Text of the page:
Emily's gaze begins to roam as she tries to make sense of it, even if she's nowhere near making peace with it. Her eyes find some non-existent thing on the horizon to eye, her jaw working.

The passenger door opens without her posture shifting significantly enough to signal that was a thing she was about to do, and she slides out of the truck, door slamming behind her.

She stands there for a moment, still not looking at Avi as she walks to the front of… and then around the hood of the truck, coming back around to the driver's side. She pulls his door open, feet planted to the ground. While she looks in Avi's direction due to his proximity, she doesn't try to find his eyes, her grip on the doorhandle as whiteknuckled as his is on the steering wheel.

This would be the moment she should hug him, or make some clear gesture of sympathy for the special kind of hell his brand of grief must be.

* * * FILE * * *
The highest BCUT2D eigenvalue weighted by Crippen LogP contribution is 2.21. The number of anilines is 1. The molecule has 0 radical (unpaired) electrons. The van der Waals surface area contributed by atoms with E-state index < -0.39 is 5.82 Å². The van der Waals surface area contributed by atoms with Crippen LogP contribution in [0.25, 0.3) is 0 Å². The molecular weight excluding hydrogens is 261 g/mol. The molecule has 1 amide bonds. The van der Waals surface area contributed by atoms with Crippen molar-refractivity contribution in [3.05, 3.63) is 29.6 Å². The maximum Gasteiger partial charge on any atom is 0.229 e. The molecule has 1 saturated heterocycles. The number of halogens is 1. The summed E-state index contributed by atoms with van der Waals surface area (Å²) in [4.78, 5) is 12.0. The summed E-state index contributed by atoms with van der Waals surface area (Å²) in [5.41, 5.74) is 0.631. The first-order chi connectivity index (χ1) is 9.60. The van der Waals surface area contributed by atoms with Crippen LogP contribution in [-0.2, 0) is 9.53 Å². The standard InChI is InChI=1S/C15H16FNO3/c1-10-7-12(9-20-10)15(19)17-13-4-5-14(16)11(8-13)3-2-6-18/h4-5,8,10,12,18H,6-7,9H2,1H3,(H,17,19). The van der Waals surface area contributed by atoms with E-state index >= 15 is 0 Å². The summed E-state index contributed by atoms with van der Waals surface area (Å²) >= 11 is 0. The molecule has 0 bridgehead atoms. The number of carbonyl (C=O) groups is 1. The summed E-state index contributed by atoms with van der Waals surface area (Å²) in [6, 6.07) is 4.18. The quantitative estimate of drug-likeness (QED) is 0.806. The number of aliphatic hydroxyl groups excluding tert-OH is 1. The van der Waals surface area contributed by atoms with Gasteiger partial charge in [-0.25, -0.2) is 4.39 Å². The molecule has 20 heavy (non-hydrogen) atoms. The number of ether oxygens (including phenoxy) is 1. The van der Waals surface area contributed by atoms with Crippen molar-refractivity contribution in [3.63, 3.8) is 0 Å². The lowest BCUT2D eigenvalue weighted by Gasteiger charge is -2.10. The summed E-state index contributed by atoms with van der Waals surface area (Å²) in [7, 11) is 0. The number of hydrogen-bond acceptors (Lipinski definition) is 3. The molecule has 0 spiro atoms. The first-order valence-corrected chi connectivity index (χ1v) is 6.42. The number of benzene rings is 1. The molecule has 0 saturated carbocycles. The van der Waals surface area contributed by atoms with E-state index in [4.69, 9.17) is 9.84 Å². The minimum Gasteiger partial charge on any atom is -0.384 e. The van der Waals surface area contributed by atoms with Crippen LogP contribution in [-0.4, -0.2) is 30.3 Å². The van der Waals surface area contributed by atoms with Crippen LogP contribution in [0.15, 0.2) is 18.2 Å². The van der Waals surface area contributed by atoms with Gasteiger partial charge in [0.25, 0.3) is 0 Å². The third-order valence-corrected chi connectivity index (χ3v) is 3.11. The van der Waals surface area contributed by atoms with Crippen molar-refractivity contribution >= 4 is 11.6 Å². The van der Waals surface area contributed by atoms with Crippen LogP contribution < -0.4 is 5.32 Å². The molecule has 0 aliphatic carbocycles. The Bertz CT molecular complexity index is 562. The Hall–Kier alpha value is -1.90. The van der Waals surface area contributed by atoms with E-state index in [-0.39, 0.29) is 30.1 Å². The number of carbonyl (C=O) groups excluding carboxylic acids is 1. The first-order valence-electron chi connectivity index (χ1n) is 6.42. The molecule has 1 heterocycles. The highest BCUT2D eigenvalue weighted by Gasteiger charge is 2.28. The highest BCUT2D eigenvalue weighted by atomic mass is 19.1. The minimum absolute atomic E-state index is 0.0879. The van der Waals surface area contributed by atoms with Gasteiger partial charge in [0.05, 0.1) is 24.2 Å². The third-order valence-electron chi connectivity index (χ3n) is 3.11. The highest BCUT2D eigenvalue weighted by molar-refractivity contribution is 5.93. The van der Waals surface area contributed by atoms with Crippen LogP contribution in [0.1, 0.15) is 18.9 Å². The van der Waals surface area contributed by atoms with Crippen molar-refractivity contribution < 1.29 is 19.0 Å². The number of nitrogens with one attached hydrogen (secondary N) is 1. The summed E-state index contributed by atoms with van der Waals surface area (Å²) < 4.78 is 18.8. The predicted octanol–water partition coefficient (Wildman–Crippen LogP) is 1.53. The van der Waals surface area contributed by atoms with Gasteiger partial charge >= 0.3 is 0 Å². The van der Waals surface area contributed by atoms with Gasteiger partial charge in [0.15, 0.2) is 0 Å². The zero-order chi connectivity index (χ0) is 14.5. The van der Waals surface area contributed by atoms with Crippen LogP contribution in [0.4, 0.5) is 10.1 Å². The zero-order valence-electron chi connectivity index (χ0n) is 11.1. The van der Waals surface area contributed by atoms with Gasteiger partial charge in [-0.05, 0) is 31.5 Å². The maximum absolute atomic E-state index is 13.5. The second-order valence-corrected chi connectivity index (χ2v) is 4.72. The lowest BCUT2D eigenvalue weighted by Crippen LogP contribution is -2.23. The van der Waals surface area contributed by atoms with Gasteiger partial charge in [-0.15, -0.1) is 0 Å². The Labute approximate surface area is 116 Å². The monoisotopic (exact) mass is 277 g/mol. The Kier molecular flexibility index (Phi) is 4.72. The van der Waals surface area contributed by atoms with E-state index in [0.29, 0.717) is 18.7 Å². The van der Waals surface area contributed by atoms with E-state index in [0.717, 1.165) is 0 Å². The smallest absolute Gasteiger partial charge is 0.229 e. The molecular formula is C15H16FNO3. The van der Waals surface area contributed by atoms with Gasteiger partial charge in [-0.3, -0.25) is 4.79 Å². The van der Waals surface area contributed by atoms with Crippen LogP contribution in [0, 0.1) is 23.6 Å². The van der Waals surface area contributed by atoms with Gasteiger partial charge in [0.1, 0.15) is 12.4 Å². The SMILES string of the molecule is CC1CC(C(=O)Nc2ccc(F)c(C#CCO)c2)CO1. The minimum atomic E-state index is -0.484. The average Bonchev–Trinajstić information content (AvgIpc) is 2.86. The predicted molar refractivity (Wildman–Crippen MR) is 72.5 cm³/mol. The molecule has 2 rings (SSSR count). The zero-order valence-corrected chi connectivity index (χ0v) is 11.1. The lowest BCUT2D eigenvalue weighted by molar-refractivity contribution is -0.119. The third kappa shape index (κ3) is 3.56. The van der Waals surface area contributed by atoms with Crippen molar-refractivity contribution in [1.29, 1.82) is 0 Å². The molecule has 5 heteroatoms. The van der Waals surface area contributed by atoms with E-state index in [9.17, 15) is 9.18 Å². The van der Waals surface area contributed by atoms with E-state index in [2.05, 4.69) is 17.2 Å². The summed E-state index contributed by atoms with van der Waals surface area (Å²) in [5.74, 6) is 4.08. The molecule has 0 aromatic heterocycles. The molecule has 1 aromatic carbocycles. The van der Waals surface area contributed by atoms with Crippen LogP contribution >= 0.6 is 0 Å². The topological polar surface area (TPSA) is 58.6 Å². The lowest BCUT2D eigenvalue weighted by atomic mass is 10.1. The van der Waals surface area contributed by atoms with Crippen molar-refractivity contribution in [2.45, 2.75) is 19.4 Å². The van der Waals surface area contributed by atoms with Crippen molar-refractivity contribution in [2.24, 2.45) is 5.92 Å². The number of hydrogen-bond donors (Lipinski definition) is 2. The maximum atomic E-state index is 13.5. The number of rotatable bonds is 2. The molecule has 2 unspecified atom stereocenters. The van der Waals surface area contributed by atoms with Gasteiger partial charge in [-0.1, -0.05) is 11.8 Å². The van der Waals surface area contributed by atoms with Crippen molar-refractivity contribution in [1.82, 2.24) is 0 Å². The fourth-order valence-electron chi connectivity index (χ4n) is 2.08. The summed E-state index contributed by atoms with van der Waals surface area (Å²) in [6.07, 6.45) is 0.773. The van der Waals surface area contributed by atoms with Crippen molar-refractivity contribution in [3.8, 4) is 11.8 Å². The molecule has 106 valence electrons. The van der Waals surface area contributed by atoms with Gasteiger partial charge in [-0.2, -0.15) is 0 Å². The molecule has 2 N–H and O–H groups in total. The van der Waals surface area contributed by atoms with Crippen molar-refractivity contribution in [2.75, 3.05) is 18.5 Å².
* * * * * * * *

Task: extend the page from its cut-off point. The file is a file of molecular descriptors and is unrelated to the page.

Instead, Emily tells him, "Move over. I'm driving." To insist on the matter, she steps one foot up onto the running board and hoists herself up, waiting for him to shift seats.

There’s a solid moment where Avi just stares at her like she’s a carjacker. Just a wide-eyed and confused stare. It fades when he goes over what she said, all told it takes him close to thirty long seconds to process everything. When he does, finally, there’s an awkward and bumbling response of shakily taking his hands off the wheel, nearly getting out of the truck, then just as awkwardly shuffling across the bench seat to where Emily was sitting.